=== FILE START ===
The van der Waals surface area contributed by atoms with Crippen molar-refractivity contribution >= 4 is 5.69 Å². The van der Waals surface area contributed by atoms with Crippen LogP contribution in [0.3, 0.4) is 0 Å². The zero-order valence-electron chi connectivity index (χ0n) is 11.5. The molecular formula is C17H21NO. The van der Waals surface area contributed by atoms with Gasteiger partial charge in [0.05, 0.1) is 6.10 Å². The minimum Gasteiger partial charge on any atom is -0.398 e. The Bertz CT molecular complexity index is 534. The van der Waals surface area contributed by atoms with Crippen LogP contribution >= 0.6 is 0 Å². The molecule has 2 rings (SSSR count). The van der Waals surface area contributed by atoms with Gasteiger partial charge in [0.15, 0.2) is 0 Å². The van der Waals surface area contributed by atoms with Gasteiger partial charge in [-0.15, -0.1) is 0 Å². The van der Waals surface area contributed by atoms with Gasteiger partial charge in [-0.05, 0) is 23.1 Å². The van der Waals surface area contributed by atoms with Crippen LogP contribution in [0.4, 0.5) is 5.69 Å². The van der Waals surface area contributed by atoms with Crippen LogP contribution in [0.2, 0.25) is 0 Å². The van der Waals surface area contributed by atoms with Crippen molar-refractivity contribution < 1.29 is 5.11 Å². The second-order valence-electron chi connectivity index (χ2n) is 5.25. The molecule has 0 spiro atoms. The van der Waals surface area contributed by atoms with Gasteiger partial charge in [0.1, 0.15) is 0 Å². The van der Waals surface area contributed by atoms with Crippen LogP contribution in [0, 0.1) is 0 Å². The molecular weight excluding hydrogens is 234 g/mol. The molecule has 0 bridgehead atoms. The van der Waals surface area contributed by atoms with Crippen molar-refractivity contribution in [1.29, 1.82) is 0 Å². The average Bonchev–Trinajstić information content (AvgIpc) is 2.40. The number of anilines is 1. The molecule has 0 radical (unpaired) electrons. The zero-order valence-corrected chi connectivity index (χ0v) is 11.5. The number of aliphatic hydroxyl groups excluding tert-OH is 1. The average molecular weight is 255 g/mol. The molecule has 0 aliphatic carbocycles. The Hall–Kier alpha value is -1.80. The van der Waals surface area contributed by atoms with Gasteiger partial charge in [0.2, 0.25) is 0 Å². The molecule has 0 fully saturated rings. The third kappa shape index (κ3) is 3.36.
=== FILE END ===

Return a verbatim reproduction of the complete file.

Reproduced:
The van der Waals surface area contributed by atoms with Crippen molar-refractivity contribution >= 4 is 5.69 Å². The van der Waals surface area contributed by atoms with Crippen LogP contribution in [0.3, 0.4) is 0 Å². The zero-order valence-electron chi connectivity index (χ0n) is 11.5. The molecular formula is C17H21NO. The van der Waals surface area contributed by atoms with Gasteiger partial charge in [0.05, 0.1) is 6.10 Å². The minimum Gasteiger partial charge on any atom is -0.398 e. The Bertz CT molecular complexity index is 534. The van der Waals surface area contributed by atoms with Crippen LogP contribution >= 0.6 is 0 Å². The molecule has 2 rings (SSSR count). The van der Waals surface area contributed by atoms with Gasteiger partial charge in [0.15, 0.2) is 0 Å². The van der Waals surface area contributed by atoms with Gasteiger partial charge in [-0.15, -0.1) is 0 Å². The van der Waals surface area contributed by atoms with Gasteiger partial charge in [-0.05, 0) is 23.1 Å². The van der Waals surface area contributed by atoms with Crippen LogP contribution in [0.4, 0.5) is 5.69 Å². The van der Waals surface area contributed by atoms with Crippen LogP contribution in [0.2, 0.25) is 0 Å². The van der Waals surface area contributed by atoms with Crippen molar-refractivity contribution < 1.29 is 5.11 Å². The second-order valence-electron chi connectivity index (χ2n) is 5.25. The molecule has 0 spiro atoms. The van der Waals surface area contributed by atoms with Gasteiger partial charge in [0.1, 0.15) is 0 Å². The van der Waals surface area contributed by atoms with Crippen LogP contribution in [0, 0.1) is 0 Å². The molecular weight excluding hydrogens is 234 g/mol. The molecule has 0 bridgehead atoms. The van der Waals surface area contributed by atoms with Crippen molar-refractivity contribution in [1.29, 1.82) is 0 Å². The average Bonchev–Trinajstić information content (AvgIpc) is 2.40. The number of anilines is 1. The molecule has 0 radical (unpaired) electrons. The zero-order valence-corrected chi connectivity index (χ0v) is 11.5. The number of aliphatic hydroxyl groups excluding tert-OH is 1. The average molecular weight is 255 g/mol. The molecule has 0 aliphatic carbocycles. The Hall–Kier alpha value is -1.80. The van der Waals surface area contributed by atoms with Gasteiger partial charge in [0.2, 0.25) is 0 Å². The molecule has 0 fully saturated rings. The third kappa shape index (κ3) is 3.36.